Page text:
Upton Colliery Copyright © Kenneth Simons - used with kind permission

Upton Colliery
Copyright © Kenneth Simons – used with kind permission

The Upton Colliery Co. Ltd was floated by Bolckow Vaughan & Co. Ltd and the Cortonwood Co. Ltd in 1923. Preliminary work, in preparation for shaft sinking, began in March 1924. Sinking at the West Shaft began on September 26th 1925, but was suspended from August 1927 until January 1930. The Barnsley seam was reached, at a depth of 650 metres, on January 22nd 1930. Work on the East Pit began January 26th 1926 and reached the Barnsley seam on June 12th 1927

The first coal raised in July 1927 and almost immediately the workings were troubled by faulting. To the south-west of the shafts the boundary of the take was only one kilometre away, so when it was found that a fault had dropped the Barnsley 90 metres there was even less room for mining.

Workings to the north were also plagued by faults and the Barnsley seam throughout was troubled by heatings. Faces and whole districts were lost through these fires, which often occurred where work was delayed by faulting.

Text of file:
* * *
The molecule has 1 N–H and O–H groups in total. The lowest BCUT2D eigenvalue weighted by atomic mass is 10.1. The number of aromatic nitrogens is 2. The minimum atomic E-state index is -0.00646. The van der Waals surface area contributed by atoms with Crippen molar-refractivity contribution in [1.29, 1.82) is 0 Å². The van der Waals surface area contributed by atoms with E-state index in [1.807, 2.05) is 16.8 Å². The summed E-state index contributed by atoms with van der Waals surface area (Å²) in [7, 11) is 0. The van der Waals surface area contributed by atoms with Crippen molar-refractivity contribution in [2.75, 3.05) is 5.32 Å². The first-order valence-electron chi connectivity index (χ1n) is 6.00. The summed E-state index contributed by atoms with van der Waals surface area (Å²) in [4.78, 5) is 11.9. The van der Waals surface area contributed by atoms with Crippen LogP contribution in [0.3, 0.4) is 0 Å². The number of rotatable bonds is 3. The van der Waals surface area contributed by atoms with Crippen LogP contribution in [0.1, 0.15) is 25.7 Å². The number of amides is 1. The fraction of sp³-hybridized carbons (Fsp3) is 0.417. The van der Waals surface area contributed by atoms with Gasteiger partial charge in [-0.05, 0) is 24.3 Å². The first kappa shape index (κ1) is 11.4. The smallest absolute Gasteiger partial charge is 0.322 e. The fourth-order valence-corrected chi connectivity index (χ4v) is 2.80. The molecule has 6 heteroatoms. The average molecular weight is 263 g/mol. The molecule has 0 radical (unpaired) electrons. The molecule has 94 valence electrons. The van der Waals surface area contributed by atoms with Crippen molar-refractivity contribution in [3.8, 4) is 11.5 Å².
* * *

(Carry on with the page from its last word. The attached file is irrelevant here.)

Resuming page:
Around 1939 the colliery was sold to Dorman, Long & Co. Ltd, who worked it until the industry was nationalised. Between 1940 and 1945 it opened faces in the 0.81 metre thick Beamshaw seam, which was shown on the shaft section as the Stanley Main coal. Under the NCB, work in the Beamshaw resumed in 1951 and continued until 1960.

The NCB also worked the 0.74 metre thick Winter, or Abdy, seam between 1956 and 1961. Of course the Beamshaw and Winter seam workings met the same faults as those which plagued the Barnsley seam.

In order to plan the colliery’s future, the NCB began a programme of over 40 exploratory borings in 1950. These proved that the faulting continued through enough of the colliery’s take to make it unworthy of significant expenditure on development.

On May 20th 1964 an explosion occurred in the Barnsley seam, which was sealed off. This left the colliery with few reserves and so, after consulting the unions, Upton closed in November 1964 because it was ‘no longer considered safe’. 136 men were kept to do salvage and surface work.

Further reading:

  • NMRS Records, Gazetteer of British Collieries
  • Sections of Strata of the Yorkshire Coalfield, Midland Institute of Mining Engineers, 1927
  • Hill, A. The South Yorkshire Coalfield: A History and Development (Stroud: Tempus, 2002)
  • Hill, A. Colliery Ventilation (Matlock: Peak District Mines Historical Society Ltd, 2000)
  • Hill, A. Coal: A Chronology for Britain (NMRS, British Mining No.94, 2012)
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